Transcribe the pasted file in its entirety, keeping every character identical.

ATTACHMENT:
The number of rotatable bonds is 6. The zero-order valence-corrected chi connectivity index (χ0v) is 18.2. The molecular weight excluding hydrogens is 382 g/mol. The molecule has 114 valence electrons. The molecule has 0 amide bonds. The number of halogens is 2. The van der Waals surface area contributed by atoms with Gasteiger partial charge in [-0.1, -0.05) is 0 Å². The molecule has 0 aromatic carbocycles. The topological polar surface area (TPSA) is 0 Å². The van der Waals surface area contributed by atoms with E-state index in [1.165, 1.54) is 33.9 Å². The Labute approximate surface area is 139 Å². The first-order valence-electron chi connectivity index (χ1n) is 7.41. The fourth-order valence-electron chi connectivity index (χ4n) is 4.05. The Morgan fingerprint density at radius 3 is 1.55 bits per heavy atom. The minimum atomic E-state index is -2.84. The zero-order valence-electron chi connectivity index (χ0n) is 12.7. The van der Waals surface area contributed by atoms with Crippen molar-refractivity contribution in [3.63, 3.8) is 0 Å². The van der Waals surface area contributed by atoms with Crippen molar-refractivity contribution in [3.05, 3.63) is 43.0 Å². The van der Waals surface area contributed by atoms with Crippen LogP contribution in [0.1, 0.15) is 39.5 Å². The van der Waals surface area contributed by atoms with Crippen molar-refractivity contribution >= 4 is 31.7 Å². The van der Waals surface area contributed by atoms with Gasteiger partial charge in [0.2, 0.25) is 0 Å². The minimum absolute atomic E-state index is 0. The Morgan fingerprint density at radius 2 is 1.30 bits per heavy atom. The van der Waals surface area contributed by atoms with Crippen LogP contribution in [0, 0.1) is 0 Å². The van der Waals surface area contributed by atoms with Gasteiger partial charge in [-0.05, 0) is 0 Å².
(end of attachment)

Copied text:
The number of rotatable bonds is 6. The zero-order valence-corrected chi connectivity index (χ0v) is 18.2. The molecular weight excluding hydrogens is 382 g/mol. The molecule has 114 valence electrons. The molecule has 0 amide bonds. The number of halogens is 2. The van der Waals surface area contributed by atoms with Gasteiger partial charge in [-0.1, -0.05) is 0 Å². The molecule has 0 aromatic carbocycles. The topological polar surface area (TPSA) is 0 Å². The van der Waals surface area contributed by atoms with E-state index in [1.165, 1.54) is 33.9 Å². The Labute approximate surface area is 139 Å². The first-order valence-electron chi connectivity index (χ1n) is 7.41. The fourth-order valence-electron chi connectivity index (χ4n) is 4.05. The Morgan fingerprint density at radius 3 is 1.55 bits per heavy atom. The minimum atomic E-state index is -2.84. The zero-order valence-electron chi connectivity index (χ0n) is 12.7. The van der Waals surface area contributed by atoms with Crippen molar-refractivity contribution in [3.63, 3.8) is 0 Å². The van der Waals surface area contributed by atoms with Crippen molar-refractivity contribution in [3.05, 3.63) is 43.0 Å². The van der Waals surface area contributed by atoms with Crippen LogP contribution in [0.1, 0.15) is 39.5 Å². The van der Waals surface area contributed by atoms with Crippen molar-refractivity contribution >= 4 is 31.7 Å². The van der Waals surface area contributed by atoms with Gasteiger partial charge in [0.2, 0.25) is 0 Å². The minimum absolute atomic E-state index is 0. The Morgan fingerprint density at radius 2 is 1.30 bits per heavy atom. The van der Waals surface area contributed by atoms with Crippen LogP contribution in [0, 0.1) is 0 Å². The van der Waals surface area contributed by atoms with Gasteiger partial charge in [-0.05, 0) is 0 Å².